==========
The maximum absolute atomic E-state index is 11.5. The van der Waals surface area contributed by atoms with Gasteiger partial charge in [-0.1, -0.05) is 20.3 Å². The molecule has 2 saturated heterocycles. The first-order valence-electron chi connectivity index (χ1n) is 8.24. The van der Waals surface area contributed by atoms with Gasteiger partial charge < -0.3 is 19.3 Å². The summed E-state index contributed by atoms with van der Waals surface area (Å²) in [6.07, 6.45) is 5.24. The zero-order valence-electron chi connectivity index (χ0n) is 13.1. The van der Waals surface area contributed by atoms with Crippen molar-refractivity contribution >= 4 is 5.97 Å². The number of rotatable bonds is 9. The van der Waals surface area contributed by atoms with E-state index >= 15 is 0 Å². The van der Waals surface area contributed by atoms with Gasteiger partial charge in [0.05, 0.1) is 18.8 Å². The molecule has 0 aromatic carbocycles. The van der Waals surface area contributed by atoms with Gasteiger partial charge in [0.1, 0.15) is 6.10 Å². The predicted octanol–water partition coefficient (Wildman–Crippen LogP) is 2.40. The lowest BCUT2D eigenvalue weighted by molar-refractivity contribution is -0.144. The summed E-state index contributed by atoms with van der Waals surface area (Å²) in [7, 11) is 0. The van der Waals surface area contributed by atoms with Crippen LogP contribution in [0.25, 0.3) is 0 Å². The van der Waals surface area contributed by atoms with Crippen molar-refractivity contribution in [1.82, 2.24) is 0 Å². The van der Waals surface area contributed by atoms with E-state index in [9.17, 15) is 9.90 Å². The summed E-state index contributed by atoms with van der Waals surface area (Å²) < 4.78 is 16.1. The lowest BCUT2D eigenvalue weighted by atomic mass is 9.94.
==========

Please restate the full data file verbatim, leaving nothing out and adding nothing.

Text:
The maximum absolute atomic E-state index is 11.5. The van der Waals surface area contributed by atoms with Gasteiger partial charge in [-0.1, -0.05) is 20.3 Å². The molecule has 2 saturated heterocycles. The first-order valence-electron chi connectivity index (χ1n) is 8.24. The van der Waals surface area contributed by atoms with Gasteiger partial charge < -0.3 is 19.3 Å². The summed E-state index contributed by atoms with van der Waals surface area (Å²) in [6.07, 6.45) is 5.24. The zero-order valence-electron chi connectivity index (χ0n) is 13.1. The van der Waals surface area contributed by atoms with Crippen molar-refractivity contribution >= 4 is 5.97 Å². The number of rotatable bonds is 9. The van der Waals surface area contributed by atoms with E-state index >= 15 is 0 Å². The van der Waals surface area contributed by atoms with Gasteiger partial charge in [0.05, 0.1) is 18.8 Å². The molecule has 0 aromatic carbocycles. The van der Waals surface area contributed by atoms with Gasteiger partial charge in [0.1, 0.15) is 6.10 Å². The predicted octanol–water partition coefficient (Wildman–Crippen LogP) is 2.40. The lowest BCUT2D eigenvalue weighted by molar-refractivity contribution is -0.144. The summed E-state index contributed by atoms with van der Waals surface area (Å²) in [7, 11) is 0. The van der Waals surface area contributed by atoms with Crippen LogP contribution in [0.25, 0.3) is 0 Å². The van der Waals surface area contributed by atoms with Crippen molar-refractivity contribution in [1.82, 2.24) is 0 Å². The van der Waals surface area contributed by atoms with E-state index in [9.17, 15) is 9.90 Å². The summed E-state index contributed by atoms with van der Waals surface area (Å²) < 4.78 is 16.1. The lowest BCUT2D eigenvalue weighted by atomic mass is 9.94.